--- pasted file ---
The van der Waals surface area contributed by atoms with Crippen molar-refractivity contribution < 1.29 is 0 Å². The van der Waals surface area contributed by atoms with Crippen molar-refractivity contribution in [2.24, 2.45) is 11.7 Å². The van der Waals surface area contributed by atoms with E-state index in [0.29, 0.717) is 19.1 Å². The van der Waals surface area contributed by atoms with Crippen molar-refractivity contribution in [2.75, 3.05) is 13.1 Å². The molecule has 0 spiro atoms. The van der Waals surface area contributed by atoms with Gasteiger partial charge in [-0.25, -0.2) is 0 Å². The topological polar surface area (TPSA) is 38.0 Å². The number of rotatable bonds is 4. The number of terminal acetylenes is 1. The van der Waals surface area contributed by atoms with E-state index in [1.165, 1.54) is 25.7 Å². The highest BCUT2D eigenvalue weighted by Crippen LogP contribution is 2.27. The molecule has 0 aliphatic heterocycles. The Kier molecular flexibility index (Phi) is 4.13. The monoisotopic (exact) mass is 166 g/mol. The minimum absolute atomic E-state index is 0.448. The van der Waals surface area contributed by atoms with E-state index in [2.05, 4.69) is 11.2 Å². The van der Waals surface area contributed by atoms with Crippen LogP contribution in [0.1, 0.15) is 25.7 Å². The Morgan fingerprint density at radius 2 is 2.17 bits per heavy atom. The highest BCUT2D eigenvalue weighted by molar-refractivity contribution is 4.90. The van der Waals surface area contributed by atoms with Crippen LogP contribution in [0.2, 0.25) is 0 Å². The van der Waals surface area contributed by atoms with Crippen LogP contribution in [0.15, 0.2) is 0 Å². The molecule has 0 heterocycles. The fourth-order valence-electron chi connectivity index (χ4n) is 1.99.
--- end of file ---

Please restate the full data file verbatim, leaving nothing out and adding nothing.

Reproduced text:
The van der Waals surface area contributed by atoms with Crippen molar-refractivity contribution < 1.29 is 0 Å². The van der Waals surface area contributed by atoms with Crippen molar-refractivity contribution in [2.24, 2.45) is 11.7 Å². The van der Waals surface area contributed by atoms with E-state index in [0.29, 0.717) is 19.1 Å². The van der Waals surface area contributed by atoms with Crippen molar-refractivity contribution in [2.75, 3.05) is 13.1 Å². The molecule has 0 spiro atoms. The van der Waals surface area contributed by atoms with Gasteiger partial charge in [-0.25, -0.2) is 0 Å². The topological polar surface area (TPSA) is 38.0 Å². The number of rotatable bonds is 4. The number of terminal acetylenes is 1. The van der Waals surface area contributed by atoms with E-state index in [1.165, 1.54) is 25.7 Å². The highest BCUT2D eigenvalue weighted by Crippen LogP contribution is 2.27. The molecule has 0 aliphatic heterocycles. The Kier molecular flexibility index (Phi) is 4.13. The monoisotopic (exact) mass is 166 g/mol. The minimum absolute atomic E-state index is 0.448. The van der Waals surface area contributed by atoms with E-state index in [2.05, 4.69) is 11.2 Å². The van der Waals surface area contributed by atoms with Crippen LogP contribution in [0.1, 0.15) is 25.7 Å². The Morgan fingerprint density at radius 2 is 2.17 bits per heavy atom. The highest BCUT2D eigenvalue weighted by molar-refractivity contribution is 4.90. The van der Waals surface area contributed by atoms with Crippen LogP contribution in [0.2, 0.25) is 0 Å². The van der Waals surface area contributed by atoms with Crippen LogP contribution in [0.15, 0.2) is 0 Å². The molecule has 0 heterocycles. The fourth-order valence-electron chi connectivity index (χ4n) is 1.99.